Closing the divide between church and Hollywood

In order to end the ongoing culture-war with Hollywood, Christians need to reevaluate how to tackle the film industry.

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Closing the divide between church and Hollywood

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David Vendrell, Writer

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Chimes A&E writer David Vendrell discusses how Christians need to reevaluate how to tackle the film industry. | amazonaws.com

 

In response to my article last week, “Christian films fail by sugarcoating reality,” I received an email from a leader in the Christian film industry that included the following excerpt.

“Bro, we are too many, and you are too late…when we make Christian films, we are following God's orders, not man's or worse… Hollywood’s. It is Hollywood who has brought Sex, Drugs and Violence to the world. In fact, they would not even distribute films unless it had those components in them. Thank God for Christian films, any Christian film,” wrote the individual from the Christian Movie Making Network.

This statement represents the unfortunate divide present between the Church and the film industry as a whole. To start off, I need to clarify an important distinction — Hollywood, the mainstream film industry, comprised of six studios — only makes a fraction of the movies produced every year in the United States. They may have the biggest budgets, the greatest marketing pull and the most press, but that does not mean that they produce every movie. That would be like saying CNN, FOX, ABC and MSNBC represent all of broadcast journalism. The Chimes staff would have my head if I ever made such an assumption.

Despite the leader’s email, I stand by my statement that Christian movies are ineffective in their present form. However, Christians can be effectively involved by following three integral steps. First, the Church needs to understand what makes a great movie. Second, Christians need to support those filmmakers trying to do it right and third, the Church needs to end its culture war with Hollywood.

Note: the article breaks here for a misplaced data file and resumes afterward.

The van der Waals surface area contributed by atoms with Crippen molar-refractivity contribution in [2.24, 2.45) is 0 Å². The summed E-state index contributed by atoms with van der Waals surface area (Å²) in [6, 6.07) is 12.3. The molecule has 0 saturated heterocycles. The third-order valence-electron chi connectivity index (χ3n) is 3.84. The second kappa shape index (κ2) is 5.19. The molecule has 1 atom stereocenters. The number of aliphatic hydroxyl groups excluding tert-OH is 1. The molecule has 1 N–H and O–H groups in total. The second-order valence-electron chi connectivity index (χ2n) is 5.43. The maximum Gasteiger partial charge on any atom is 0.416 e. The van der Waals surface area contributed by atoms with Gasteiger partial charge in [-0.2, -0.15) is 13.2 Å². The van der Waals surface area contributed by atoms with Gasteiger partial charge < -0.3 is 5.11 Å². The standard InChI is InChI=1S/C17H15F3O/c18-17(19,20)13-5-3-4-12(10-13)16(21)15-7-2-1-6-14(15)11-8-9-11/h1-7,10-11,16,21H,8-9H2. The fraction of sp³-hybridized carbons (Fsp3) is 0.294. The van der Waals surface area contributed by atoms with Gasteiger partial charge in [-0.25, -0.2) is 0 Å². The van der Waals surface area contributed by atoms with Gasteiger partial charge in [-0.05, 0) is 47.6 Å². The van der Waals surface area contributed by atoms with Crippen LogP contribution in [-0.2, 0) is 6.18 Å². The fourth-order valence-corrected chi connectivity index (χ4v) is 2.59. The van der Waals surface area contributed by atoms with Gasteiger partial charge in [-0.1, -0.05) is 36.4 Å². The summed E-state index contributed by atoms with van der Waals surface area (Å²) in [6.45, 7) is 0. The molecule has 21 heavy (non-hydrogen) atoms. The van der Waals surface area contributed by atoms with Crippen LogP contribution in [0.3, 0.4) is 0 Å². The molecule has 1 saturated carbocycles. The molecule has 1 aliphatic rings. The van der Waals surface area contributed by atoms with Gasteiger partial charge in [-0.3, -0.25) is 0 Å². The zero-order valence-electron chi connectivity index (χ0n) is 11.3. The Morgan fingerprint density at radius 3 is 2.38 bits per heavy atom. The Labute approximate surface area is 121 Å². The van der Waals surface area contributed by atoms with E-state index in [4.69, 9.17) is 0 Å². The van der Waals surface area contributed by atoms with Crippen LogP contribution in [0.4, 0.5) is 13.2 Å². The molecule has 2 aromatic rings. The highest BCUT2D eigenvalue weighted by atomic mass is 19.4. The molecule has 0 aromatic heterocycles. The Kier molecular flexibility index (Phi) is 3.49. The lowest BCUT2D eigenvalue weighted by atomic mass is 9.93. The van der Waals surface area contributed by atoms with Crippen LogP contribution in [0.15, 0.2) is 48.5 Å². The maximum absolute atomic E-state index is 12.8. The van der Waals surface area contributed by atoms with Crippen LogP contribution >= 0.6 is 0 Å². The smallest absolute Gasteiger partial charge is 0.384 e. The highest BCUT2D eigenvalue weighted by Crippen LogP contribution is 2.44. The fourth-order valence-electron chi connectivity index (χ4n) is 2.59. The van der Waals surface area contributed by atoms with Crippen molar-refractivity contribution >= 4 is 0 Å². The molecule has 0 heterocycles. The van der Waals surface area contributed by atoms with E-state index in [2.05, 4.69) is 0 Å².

Filmmaking, like music, creates a pact between filmmakers and audiences. Filmmakers promise to make the best film possible — one that entertains, engages and hopefully provokes. On the other hand, audiences fulfill their end of the bargain by paying to watch the movie; thus supporting the filmmaker’s career. This synergy provides the heartbeat that keeps the industry moving. If we want to be Christians that support great filmmakers and make movies that explore our worldview, we have a lot of learning to do. The Church needs to educate themselves on the criteria and qualities that make a good movie — a study that should cover everything from writing, aesthetics, genre and theory. For centuries, the Church stood on the forefront of making great art. Michelangelo, Leonardo da Vinci, Augustine, John Milton, J.R.R. Tolkien and C.S. Lewis were masters at their particular crafts. Places like Fuller Seminary, Reality LA, Mosaic and our very own Biola pave the way for this type of excellence.

Secondly, the Church needs to start supporting filmmakers who attempt to honestly engage with the beautiful mess of life through movies. We have a growing number of believers who hunger to become excellent filmmakers, who want to glorify God and search for support for their art. You do not have to look much further than Biola to find such people. Concerning many other fields, the Church does an excellent job of supporting experts and helping them gain traction. We would never dream of sending out a doctor to the mission field who did not have the proper training and skills. Why should we hold our artists and filmmakers to a different standard?

Lastly, we need to end our culture war with Hollywood. This poisonous thinking is harmful on so many levels. By creating a divide, we alienate those that feel a calling to work in this industry. As a filmmaker, there are times where the Church has made me felt left out to dry, that my pursuit to affect Hollywood is a waste of my time and that I am surrendering to the world. This is a shame considering the thousands of Christians in Hollywood craving the Church's support while acting in their role as a body of encouragement in their difficult field. I know executives, filmmakers and actors who have a burning desire to glorify God through movies. We need to stop amputating the body.

In addition, did you know that Hollywood, like any other profit-driven business, has one primary concern? Making money. Hollywood is desperate to tackle the faith-based film market, which is evident by the amount of companies that create divisions solely on making films for this demographic. We should be the ones helping to fulfill that need. I have had conversations with leaders at studios and production companies that have asked, “David, you’re a Christian. What do you guys want to see?”

Let us find a unifying answer to that question.